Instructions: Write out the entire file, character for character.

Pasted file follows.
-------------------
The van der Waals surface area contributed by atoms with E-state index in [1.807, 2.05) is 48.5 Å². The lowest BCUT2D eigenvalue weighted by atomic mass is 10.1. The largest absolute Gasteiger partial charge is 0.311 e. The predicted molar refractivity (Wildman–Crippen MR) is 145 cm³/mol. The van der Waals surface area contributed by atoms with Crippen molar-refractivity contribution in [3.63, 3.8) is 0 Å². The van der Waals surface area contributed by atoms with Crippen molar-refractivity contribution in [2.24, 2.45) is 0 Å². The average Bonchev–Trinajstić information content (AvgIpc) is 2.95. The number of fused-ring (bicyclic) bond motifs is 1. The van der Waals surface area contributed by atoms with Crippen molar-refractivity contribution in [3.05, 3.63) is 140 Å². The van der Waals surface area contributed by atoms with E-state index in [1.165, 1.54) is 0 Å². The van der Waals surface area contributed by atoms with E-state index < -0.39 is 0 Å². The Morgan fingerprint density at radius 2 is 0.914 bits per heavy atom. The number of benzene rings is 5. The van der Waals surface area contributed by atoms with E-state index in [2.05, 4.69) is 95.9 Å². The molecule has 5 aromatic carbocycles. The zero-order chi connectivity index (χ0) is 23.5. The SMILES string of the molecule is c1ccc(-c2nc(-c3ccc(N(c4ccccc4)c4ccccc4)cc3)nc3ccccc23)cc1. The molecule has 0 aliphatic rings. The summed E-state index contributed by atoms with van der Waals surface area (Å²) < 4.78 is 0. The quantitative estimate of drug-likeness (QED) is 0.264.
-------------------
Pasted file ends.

The van der Waals surface area contributed by atoms with E-state index in [1.807, 2.05) is 48.5 Å². The lowest BCUT2D eigenvalue weighted by atomic mass is 10.1. The largest absolute Gasteiger partial charge is 0.311 e. The predicted molar refractivity (Wildman–Crippen MR) is 145 cm³/mol. The van der Waals surface area contributed by atoms with Crippen molar-refractivity contribution in [3.63, 3.8) is 0 Å². The van der Waals surface area contributed by atoms with Crippen molar-refractivity contribution in [2.24, 2.45) is 0 Å². The average Bonchev–Trinajstić information content (AvgIpc) is 2.95. The number of fused-ring (bicyclic) bond motifs is 1. The van der Waals surface area contributed by atoms with Crippen molar-refractivity contribution in [3.05, 3.63) is 140 Å². The van der Waals surface area contributed by atoms with E-state index in [1.165, 1.54) is 0 Å². The van der Waals surface area contributed by atoms with E-state index < -0.39 is 0 Å². The Morgan fingerprint density at radius 2 is 0.914 bits per heavy atom. The number of benzene rings is 5. The van der Waals surface area contributed by atoms with E-state index in [2.05, 4.69) is 95.9 Å². The molecule has 5 aromatic carbocycles. The zero-order chi connectivity index (χ0) is 23.5. The SMILES string of the molecule is c1ccc(-c2nc(-c3ccc(N(c4ccccc4)c4ccccc4)cc3)nc3ccccc23)cc1. The molecule has 0 aliphatic rings. The summed E-state index contributed by atoms with van der Waals surface area (Å²) < 4.78 is 0. The quantitative estimate of drug-likeness (QED) is 0.264.